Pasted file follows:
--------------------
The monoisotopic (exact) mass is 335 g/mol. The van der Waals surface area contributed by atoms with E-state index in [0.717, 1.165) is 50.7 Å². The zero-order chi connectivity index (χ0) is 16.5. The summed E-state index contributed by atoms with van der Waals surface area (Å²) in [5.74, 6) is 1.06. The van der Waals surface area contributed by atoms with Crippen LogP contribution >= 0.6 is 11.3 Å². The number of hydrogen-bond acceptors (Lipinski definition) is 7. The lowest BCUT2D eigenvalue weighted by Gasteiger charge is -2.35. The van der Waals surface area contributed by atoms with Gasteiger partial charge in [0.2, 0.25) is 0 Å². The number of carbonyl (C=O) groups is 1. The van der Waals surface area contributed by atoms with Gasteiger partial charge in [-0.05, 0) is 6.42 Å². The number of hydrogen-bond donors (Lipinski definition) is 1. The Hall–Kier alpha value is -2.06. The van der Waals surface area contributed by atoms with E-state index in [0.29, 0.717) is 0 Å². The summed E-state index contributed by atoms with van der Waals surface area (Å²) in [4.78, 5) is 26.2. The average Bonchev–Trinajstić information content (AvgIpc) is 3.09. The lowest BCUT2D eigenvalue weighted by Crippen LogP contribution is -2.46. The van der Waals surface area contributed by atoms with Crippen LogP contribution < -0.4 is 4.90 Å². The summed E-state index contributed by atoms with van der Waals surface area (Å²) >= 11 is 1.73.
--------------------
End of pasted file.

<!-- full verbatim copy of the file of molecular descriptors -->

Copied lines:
The monoisotopic (exact) mass is 335 g/mol. The van der Waals surface area contributed by atoms with E-state index in [0.717, 1.165) is 50.7 Å². The zero-order chi connectivity index (χ0) is 16.5. The summed E-state index contributed by atoms with van der Waals surface area (Å²) in [5.74, 6) is 1.06. The van der Waals surface area contributed by atoms with Crippen LogP contribution >= 0.6 is 11.3 Å². The number of hydrogen-bond acceptors (Lipinski definition) is 7. The lowest BCUT2D eigenvalue weighted by Gasteiger charge is -2.35. The van der Waals surface area contributed by atoms with Gasteiger partial charge in [0.2, 0.25) is 0 Å². The number of carbonyl (C=O) groups is 1. The van der Waals surface area contributed by atoms with Gasteiger partial charge in [-0.05, 0) is 6.42 Å². The number of hydrogen-bond donors (Lipinski definition) is 1. The Hall–Kier alpha value is -2.06. The van der Waals surface area contributed by atoms with E-state index in [0.29, 0.717) is 0 Å². The summed E-state index contributed by atoms with van der Waals surface area (Å²) in [4.78, 5) is 26.2. The average Bonchev–Trinajstić information content (AvgIpc) is 3.09. The lowest BCUT2D eigenvalue weighted by Crippen LogP contribution is -2.46. The van der Waals surface area contributed by atoms with Crippen LogP contribution < -0.4 is 4.90 Å². The summed E-state index contributed by atoms with van der Waals surface area (Å²) >= 11 is 1.73.